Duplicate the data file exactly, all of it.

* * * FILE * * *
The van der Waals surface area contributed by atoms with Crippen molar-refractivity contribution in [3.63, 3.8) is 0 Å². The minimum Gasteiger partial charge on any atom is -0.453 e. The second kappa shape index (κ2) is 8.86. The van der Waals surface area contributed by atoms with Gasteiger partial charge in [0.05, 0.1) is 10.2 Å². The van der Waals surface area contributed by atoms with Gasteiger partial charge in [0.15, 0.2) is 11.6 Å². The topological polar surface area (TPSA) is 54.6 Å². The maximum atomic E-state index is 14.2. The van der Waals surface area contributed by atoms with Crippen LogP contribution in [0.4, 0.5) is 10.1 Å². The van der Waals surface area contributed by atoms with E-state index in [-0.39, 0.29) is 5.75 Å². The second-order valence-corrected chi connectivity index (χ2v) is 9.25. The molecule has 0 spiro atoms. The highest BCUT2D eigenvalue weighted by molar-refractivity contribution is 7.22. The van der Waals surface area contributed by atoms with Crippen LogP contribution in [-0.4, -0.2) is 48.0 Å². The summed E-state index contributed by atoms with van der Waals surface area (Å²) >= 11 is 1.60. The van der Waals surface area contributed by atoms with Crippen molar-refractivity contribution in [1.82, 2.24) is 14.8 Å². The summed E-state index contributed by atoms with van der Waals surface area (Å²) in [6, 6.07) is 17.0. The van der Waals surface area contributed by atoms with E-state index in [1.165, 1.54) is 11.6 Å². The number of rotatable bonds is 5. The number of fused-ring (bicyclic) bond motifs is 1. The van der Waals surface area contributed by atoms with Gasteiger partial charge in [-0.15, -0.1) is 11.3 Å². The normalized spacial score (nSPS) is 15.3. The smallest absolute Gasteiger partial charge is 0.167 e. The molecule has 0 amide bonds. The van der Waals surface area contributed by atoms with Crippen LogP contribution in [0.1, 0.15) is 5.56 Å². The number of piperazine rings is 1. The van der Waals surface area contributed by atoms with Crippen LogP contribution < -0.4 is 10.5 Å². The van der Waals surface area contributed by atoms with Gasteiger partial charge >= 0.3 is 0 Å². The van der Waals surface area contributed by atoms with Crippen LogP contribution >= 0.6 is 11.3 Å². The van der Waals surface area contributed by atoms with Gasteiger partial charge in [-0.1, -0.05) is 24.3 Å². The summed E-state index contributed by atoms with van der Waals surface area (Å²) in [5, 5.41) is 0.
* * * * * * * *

The van der Waals surface area contributed by atoms with Crippen molar-refractivity contribution in [3.63, 3.8) is 0 Å². The minimum Gasteiger partial charge on any atom is -0.453 e. The second kappa shape index (κ2) is 8.86. The van der Waals surface area contributed by atoms with Gasteiger partial charge in [0.05, 0.1) is 10.2 Å². The van der Waals surface area contributed by atoms with Gasteiger partial charge in [0.15, 0.2) is 11.6 Å². The topological polar surface area (TPSA) is 54.6 Å². The maximum atomic E-state index is 14.2. The van der Waals surface area contributed by atoms with Crippen LogP contribution in [0.4, 0.5) is 10.1 Å². The van der Waals surface area contributed by atoms with E-state index in [-0.39, 0.29) is 5.75 Å². The second-order valence-corrected chi connectivity index (χ2v) is 9.25. The molecule has 0 spiro atoms. The highest BCUT2D eigenvalue weighted by molar-refractivity contribution is 7.22. The van der Waals surface area contributed by atoms with Crippen LogP contribution in [-0.4, -0.2) is 48.0 Å². The summed E-state index contributed by atoms with van der Waals surface area (Å²) >= 11 is 1.60. The van der Waals surface area contributed by atoms with Crippen molar-refractivity contribution in [1.82, 2.24) is 14.8 Å². The summed E-state index contributed by atoms with van der Waals surface area (Å²) in [6, 6.07) is 17.0. The van der Waals surface area contributed by atoms with E-state index in [1.165, 1.54) is 11.6 Å². The number of rotatable bonds is 5. The number of fused-ring (bicyclic) bond motifs is 1. The van der Waals surface area contributed by atoms with Gasteiger partial charge in [-0.15, -0.1) is 11.3 Å². The normalized spacial score (nSPS) is 15.3. The smallest absolute Gasteiger partial charge is 0.167 e. The molecule has 0 amide bonds. The van der Waals surface area contributed by atoms with Crippen LogP contribution in [0.1, 0.15) is 5.56 Å². The number of piperazine rings is 1. The van der Waals surface area contributed by atoms with Crippen LogP contribution < -0.4 is 10.5 Å². The van der Waals surface area contributed by atoms with Gasteiger partial charge >= 0.3 is 0 Å². The van der Waals surface area contributed by atoms with Crippen LogP contribution >= 0.6 is 11.3 Å². The van der Waals surface area contributed by atoms with Gasteiger partial charge in [-0.1, -0.05) is 24.3 Å². The summed E-state index contributed by atoms with van der Waals surface area (Å²) in [5, 5.41) is 0.